The first regent after that event was James, second Earl of Arran (afterwards Duke of Chatelherault, who had been godfather to James, the little Duke of Rothesay, next heir to the crown, failing the issue of the infant Queen Mary), and in 1545 this high official was solemnly invested at Holyrood, together with the Earls of Angus, Huntly, and Argyle, with the collar and robes of St. Michael, sent by the King of France, and at the hands of the Lyon King of Arms.
We have related how the Church suffered at the hands of English pillagers after Pinkie, in 1547. The Palace did not escape. Seacombe, in his “History of the House of Stanley,” mentions that Norris, of Speke Hall, Lancashire, an English commander at that battle, plundered from Holyrood all or most of the princely library of the deceased King of Scots, James V., “particularly four large folios, said to contain the Records and Laws of Scotland at that time.” He also describes a grand piece of wainscot, now in Speke Hall, as having been brought from the palace, but this is considered, from its style, doubtful.
During the turmoils and troubles that ensued after Mary of Guise assumed the regency, her proposal, on the suggestion of the French Court, to form a Scottish standing army like that of France, so exasperated the nobles and barons, that three hundred of them assembled at Holyrood in 1555, and after denouncing the measure in strong terms, deputed the Laird of Wemyss and Sir James Sandilands of Calder to remonstrate with her on the unconstitutional step she was meditating, urging that Scotland had never wanted brave defenders to fight her battles in time of peril, and that they would never submit to this innovation on their ancient customs. This spirited remonstrance from Holyrood had the desired effect, as the regent abandoned her project. She came, after an absence, to the palace in the November of the following year, when the magistrates presented her with a quantity of new wine, and dismissed McCalzean, an assessor of the city, who spoke to her insultingly in the palace on the affairs of Edinburgh; and in the following February she received and entertained the ambassador of the Duke of Muscovy, who had been shipwrecked on his way to England, whither she sent him, escorted by 500 lances, under the Lord Home.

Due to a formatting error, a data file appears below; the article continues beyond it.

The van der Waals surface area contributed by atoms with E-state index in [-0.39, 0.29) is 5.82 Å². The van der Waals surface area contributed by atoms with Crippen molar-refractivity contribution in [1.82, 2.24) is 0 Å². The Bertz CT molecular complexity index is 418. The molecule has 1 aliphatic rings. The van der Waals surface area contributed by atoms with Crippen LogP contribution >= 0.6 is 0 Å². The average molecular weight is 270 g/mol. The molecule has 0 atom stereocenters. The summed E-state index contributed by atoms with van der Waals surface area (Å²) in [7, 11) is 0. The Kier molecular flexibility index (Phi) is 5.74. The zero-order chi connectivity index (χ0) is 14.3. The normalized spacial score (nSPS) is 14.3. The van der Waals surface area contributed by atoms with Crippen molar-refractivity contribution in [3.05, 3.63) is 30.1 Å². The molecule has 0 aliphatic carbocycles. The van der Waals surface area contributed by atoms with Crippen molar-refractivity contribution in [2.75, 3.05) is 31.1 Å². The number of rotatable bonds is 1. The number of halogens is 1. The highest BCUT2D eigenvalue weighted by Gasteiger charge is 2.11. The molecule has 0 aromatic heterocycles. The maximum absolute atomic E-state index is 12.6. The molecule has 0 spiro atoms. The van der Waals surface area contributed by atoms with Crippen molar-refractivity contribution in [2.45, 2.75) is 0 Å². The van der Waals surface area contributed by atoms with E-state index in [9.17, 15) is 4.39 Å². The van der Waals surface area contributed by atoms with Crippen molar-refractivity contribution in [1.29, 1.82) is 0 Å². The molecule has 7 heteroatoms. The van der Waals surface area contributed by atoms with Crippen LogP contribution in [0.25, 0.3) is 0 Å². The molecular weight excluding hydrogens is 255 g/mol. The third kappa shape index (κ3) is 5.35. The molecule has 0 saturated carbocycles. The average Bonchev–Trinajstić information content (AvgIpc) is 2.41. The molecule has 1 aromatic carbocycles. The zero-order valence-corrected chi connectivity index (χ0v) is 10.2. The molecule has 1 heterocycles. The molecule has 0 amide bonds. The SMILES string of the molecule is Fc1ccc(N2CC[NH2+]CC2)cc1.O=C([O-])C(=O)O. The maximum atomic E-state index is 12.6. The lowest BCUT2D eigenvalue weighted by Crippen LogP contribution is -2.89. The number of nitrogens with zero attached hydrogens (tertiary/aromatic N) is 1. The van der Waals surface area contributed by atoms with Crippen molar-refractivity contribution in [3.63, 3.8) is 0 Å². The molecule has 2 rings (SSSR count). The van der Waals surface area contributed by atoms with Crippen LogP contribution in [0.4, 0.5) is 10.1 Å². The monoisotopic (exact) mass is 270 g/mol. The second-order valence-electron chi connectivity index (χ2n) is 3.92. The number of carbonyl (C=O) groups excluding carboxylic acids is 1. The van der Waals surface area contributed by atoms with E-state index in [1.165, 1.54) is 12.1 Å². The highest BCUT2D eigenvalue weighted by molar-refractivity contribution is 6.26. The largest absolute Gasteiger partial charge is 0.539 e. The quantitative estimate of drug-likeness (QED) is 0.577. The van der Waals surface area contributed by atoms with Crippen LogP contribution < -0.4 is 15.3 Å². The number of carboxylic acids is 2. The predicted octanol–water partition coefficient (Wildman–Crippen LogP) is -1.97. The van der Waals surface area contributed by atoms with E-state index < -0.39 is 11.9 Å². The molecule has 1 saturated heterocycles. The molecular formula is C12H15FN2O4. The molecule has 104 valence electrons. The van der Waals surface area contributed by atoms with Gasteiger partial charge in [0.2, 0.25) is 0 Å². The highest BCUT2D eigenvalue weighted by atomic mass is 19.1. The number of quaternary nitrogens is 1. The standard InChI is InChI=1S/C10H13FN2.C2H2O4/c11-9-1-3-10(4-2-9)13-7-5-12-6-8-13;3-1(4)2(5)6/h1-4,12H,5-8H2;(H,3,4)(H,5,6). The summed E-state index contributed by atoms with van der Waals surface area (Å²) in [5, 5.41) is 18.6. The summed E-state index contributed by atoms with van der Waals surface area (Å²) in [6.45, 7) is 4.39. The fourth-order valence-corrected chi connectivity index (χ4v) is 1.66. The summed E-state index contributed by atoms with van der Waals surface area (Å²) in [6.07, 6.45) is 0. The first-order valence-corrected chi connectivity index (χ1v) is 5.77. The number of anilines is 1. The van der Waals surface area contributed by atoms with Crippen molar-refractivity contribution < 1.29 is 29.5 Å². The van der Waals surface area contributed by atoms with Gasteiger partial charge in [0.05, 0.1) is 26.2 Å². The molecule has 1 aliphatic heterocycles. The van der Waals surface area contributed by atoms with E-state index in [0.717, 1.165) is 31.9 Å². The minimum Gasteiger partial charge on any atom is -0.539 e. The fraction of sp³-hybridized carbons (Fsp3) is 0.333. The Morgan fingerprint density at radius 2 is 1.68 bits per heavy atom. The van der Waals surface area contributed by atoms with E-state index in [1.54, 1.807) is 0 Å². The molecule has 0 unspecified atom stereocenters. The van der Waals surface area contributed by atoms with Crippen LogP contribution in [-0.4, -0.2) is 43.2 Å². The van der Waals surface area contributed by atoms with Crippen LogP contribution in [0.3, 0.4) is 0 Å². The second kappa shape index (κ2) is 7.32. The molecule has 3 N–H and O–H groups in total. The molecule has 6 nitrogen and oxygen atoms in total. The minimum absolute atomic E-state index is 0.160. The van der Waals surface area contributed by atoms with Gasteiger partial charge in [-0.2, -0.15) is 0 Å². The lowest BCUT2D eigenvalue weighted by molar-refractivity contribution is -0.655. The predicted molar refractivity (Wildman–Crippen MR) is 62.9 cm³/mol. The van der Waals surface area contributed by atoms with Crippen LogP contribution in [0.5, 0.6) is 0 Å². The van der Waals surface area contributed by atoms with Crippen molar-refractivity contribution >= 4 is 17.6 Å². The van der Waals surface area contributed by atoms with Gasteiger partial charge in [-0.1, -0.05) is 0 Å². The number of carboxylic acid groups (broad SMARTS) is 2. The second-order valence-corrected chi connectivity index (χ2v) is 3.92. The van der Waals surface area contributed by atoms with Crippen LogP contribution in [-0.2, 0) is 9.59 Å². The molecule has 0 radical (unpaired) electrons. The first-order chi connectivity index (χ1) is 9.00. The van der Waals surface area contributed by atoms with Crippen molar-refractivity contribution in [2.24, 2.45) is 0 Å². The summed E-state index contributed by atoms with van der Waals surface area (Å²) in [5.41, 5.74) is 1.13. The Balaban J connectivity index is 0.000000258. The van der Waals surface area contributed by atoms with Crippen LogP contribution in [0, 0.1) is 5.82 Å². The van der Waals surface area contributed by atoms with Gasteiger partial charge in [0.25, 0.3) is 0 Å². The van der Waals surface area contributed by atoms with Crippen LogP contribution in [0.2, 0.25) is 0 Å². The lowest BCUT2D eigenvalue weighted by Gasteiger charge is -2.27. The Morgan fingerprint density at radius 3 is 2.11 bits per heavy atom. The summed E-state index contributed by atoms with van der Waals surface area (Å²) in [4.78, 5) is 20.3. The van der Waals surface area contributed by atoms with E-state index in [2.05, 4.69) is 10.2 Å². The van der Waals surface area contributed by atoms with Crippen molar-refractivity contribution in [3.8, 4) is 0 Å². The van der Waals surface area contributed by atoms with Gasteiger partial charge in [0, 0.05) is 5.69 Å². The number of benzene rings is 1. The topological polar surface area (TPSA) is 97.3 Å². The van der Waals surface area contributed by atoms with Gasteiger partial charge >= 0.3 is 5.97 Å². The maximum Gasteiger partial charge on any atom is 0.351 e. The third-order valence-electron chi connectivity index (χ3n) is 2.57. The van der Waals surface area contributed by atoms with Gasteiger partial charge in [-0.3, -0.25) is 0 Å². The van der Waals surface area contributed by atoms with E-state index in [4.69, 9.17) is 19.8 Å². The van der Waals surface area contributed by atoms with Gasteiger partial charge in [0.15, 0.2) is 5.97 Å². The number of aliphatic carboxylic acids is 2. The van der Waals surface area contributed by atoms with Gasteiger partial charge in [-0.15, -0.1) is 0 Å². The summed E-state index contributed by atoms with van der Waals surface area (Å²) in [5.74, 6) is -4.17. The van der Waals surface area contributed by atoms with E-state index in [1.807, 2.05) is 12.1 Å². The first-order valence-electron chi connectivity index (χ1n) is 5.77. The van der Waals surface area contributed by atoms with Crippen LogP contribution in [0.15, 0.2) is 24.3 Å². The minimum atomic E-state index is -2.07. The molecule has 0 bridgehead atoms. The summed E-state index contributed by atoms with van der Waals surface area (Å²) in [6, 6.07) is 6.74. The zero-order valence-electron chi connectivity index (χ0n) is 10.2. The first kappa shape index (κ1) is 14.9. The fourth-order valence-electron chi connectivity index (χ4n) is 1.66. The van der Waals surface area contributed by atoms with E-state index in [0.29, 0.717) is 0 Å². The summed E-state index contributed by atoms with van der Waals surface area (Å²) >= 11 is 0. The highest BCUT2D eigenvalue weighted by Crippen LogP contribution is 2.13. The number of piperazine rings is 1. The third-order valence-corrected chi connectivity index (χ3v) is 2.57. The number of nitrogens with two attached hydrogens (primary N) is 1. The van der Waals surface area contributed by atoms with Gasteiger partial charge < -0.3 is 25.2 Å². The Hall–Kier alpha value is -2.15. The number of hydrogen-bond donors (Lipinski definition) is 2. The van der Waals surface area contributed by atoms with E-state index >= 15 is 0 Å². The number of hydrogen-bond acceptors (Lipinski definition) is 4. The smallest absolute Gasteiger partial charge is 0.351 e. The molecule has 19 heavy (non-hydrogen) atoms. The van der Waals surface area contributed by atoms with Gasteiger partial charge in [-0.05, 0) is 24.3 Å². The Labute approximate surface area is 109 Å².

After the death of Mary of Guise and the arrival of her daughter to assume the crown of her ancestors, the most stirring scenes in the history of the palace pass in review.